Though Bill 157 passed (with support from the left-wing Québec Solidaire’s three MNAs), the CAQ were joined in voting against the bill by the centrist/sovereigntist Parti Québécois (PQ), whom the Liberals had expected to support it. On June 1, the PQ’s Sylvain Pagé told le Devoir, “Me, I’m still satisfied with the work we’ve done. I’m going to make a recommendation in caucus [about supporting the bill] that will be positive.”

Quebec’s per-capita cannabis consumption sits at 18.5 grams, solidly below the national 21-gram-per year average.

Less than two weeks later, on Tuesday, Pagé announced to the media that he could not support the government in allowing consumption of cannabis in public spaces.

“This is a gesture of normalization that is, for us, far too important,” he said.

PQ leader Jean-François Lisée added that his party wanted Quebec’s cannabis production to be managed by the Quebec government and its Ministry of Agriculture, Fisheries, and Food.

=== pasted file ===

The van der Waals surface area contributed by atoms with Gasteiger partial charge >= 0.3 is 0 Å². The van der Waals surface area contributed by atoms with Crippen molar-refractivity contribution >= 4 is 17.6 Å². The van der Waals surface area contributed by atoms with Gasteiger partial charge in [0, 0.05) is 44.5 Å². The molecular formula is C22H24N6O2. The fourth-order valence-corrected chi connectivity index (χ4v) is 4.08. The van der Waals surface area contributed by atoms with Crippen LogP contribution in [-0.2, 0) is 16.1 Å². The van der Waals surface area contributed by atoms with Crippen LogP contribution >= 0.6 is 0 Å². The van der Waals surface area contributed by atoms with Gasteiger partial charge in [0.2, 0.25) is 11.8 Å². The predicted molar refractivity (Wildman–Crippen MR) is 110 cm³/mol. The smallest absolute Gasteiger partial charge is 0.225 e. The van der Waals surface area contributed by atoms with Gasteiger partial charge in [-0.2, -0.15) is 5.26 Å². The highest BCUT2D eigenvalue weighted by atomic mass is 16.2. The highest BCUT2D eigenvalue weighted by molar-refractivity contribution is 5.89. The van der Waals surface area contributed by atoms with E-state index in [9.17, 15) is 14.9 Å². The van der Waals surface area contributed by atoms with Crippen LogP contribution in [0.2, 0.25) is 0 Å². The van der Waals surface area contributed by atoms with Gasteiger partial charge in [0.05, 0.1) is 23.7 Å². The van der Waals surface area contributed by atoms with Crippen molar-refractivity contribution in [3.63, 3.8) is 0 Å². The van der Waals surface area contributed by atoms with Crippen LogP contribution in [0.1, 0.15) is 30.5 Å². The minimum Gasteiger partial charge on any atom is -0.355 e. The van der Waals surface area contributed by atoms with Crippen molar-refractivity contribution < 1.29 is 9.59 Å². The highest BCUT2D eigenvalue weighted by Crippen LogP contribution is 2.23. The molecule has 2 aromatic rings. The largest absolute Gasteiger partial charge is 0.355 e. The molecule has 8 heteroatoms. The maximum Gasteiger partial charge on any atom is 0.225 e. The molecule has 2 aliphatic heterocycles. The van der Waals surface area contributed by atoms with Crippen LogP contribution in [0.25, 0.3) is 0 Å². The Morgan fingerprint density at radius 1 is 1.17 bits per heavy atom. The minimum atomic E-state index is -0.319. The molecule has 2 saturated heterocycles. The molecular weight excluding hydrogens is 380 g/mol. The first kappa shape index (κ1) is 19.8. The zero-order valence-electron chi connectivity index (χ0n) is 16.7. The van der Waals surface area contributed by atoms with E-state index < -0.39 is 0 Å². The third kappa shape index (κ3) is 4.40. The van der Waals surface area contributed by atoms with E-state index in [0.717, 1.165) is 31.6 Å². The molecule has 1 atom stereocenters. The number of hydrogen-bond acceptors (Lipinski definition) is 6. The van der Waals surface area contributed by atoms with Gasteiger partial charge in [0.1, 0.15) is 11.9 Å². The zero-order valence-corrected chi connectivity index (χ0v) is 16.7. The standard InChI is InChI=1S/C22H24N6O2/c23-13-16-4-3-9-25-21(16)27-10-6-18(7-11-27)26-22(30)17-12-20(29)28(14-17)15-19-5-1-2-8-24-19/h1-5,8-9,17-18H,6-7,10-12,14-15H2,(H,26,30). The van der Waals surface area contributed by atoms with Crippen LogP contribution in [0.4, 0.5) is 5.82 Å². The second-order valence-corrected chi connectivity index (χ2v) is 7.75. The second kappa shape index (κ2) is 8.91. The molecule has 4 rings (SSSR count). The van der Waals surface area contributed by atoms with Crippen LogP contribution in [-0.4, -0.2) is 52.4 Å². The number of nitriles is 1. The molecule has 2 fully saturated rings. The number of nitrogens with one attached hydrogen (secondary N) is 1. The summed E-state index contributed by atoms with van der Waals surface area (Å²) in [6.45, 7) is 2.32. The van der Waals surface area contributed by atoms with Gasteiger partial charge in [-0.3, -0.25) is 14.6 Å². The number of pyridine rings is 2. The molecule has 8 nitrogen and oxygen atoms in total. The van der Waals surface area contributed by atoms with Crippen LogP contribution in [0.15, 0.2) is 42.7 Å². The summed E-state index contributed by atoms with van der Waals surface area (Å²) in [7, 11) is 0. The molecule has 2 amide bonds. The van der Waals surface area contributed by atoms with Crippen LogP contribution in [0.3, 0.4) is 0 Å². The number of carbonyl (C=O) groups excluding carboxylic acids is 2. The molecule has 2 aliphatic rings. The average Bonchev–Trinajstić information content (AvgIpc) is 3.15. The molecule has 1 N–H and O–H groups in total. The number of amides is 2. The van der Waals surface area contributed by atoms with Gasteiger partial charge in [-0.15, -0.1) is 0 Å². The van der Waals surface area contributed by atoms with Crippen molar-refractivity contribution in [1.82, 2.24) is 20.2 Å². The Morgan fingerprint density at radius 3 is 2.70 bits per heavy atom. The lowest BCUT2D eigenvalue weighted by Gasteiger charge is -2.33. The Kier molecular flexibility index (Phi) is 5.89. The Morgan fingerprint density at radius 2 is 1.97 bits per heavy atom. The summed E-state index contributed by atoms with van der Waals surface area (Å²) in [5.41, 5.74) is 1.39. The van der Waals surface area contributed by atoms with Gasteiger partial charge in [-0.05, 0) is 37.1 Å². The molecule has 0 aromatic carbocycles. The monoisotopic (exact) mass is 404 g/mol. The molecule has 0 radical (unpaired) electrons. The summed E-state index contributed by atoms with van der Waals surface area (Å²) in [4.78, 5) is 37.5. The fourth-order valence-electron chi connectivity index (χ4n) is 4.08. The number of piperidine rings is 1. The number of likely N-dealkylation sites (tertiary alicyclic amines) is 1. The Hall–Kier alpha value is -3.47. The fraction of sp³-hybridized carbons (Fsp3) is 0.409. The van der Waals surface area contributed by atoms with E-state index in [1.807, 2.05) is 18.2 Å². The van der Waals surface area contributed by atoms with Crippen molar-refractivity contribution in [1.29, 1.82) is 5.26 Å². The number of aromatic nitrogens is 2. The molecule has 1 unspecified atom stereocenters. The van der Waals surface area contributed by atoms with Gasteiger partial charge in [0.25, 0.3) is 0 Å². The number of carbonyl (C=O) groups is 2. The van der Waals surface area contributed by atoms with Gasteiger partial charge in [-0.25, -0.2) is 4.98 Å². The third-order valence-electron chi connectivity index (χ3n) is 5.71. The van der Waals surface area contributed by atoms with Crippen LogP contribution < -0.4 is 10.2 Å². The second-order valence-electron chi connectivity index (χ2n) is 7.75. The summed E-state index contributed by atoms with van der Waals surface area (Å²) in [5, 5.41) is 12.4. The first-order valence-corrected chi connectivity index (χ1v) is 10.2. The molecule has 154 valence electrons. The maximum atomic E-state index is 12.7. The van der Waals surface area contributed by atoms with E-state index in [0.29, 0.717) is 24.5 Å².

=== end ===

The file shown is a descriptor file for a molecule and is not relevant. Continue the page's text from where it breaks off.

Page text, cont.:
“Clearly, the Quebec government did not want to fight this battle with Ottawa,” Lisée said. “This abandonment of Quebec sovereignty over a legal agricultural sector is, for us, unacceptable.”

Lisée also noted that he and his party were concerned about “links between producers and tax havens,” particularly following a Journal de Montréal report in January that discovered 35 of the then 86 producers licensed by Health Canada were supported by at least $165 million in anonymous investments from tax havens. Follow-up reporting in April revealed that three of the six LPs who had signed agreements with the SQDC—Hydropothecary, MedReleaf, and Aurora—had received “tens of millions of dollars” from tax havens, including the Cayman Islands, Barbados, and the Bahamas.